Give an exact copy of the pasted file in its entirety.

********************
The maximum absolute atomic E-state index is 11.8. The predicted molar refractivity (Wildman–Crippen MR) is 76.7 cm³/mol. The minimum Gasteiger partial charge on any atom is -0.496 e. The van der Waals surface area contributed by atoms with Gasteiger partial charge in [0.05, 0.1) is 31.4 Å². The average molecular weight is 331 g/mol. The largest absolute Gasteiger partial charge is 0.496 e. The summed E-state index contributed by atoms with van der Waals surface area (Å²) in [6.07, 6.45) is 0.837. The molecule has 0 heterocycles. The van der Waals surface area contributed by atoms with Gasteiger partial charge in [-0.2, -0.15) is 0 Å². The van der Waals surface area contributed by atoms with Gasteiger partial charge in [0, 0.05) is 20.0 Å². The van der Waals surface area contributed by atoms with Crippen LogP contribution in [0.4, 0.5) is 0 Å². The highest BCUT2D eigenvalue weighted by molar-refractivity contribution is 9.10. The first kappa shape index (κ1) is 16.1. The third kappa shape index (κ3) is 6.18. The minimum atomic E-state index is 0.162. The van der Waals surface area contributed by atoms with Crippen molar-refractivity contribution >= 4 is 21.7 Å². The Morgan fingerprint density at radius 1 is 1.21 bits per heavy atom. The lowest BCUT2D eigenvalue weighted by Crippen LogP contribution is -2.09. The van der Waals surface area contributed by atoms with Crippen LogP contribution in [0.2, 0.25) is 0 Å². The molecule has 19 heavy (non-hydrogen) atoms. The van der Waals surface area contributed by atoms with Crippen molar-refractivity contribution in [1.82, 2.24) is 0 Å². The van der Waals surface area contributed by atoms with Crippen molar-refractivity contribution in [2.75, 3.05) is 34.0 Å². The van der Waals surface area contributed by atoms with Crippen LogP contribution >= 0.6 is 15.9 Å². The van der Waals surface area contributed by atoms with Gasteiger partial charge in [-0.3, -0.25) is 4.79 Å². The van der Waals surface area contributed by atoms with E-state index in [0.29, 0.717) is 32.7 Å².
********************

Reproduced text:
The maximum absolute atomic E-state index is 11.8. The predicted molar refractivity (Wildman–Crippen MR) is 76.7 cm³/mol. The minimum Gasteiger partial charge on any atom is -0.496 e. The van der Waals surface area contributed by atoms with Gasteiger partial charge in [0.05, 0.1) is 31.4 Å². The average molecular weight is 331 g/mol. The largest absolute Gasteiger partial charge is 0.496 e. The summed E-state index contributed by atoms with van der Waals surface area (Å²) in [6.07, 6.45) is 0.837. The molecule has 0 heterocycles. The van der Waals surface area contributed by atoms with Gasteiger partial charge in [-0.2, -0.15) is 0 Å². The van der Waals surface area contributed by atoms with Gasteiger partial charge in [0, 0.05) is 20.0 Å². The van der Waals surface area contributed by atoms with Crippen LogP contribution in [0.4, 0.5) is 0 Å². The highest BCUT2D eigenvalue weighted by molar-refractivity contribution is 9.10. The first kappa shape index (κ1) is 16.1. The third kappa shape index (κ3) is 6.18. The minimum atomic E-state index is 0.162. The van der Waals surface area contributed by atoms with Crippen molar-refractivity contribution >= 4 is 21.7 Å². The Morgan fingerprint density at radius 1 is 1.21 bits per heavy atom. The lowest BCUT2D eigenvalue weighted by Crippen LogP contribution is -2.09. The van der Waals surface area contributed by atoms with Crippen LogP contribution in [0.2, 0.25) is 0 Å². The molecule has 19 heavy (non-hydrogen) atoms. The van der Waals surface area contributed by atoms with Crippen molar-refractivity contribution in [1.82, 2.24) is 0 Å². The van der Waals surface area contributed by atoms with Crippen molar-refractivity contribution in [2.75, 3.05) is 34.0 Å². The van der Waals surface area contributed by atoms with Crippen LogP contribution >= 0.6 is 15.9 Å². The van der Waals surface area contributed by atoms with Gasteiger partial charge in [-0.3, -0.25) is 4.79 Å². The van der Waals surface area contributed by atoms with E-state index in [0.29, 0.717) is 32.7 Å².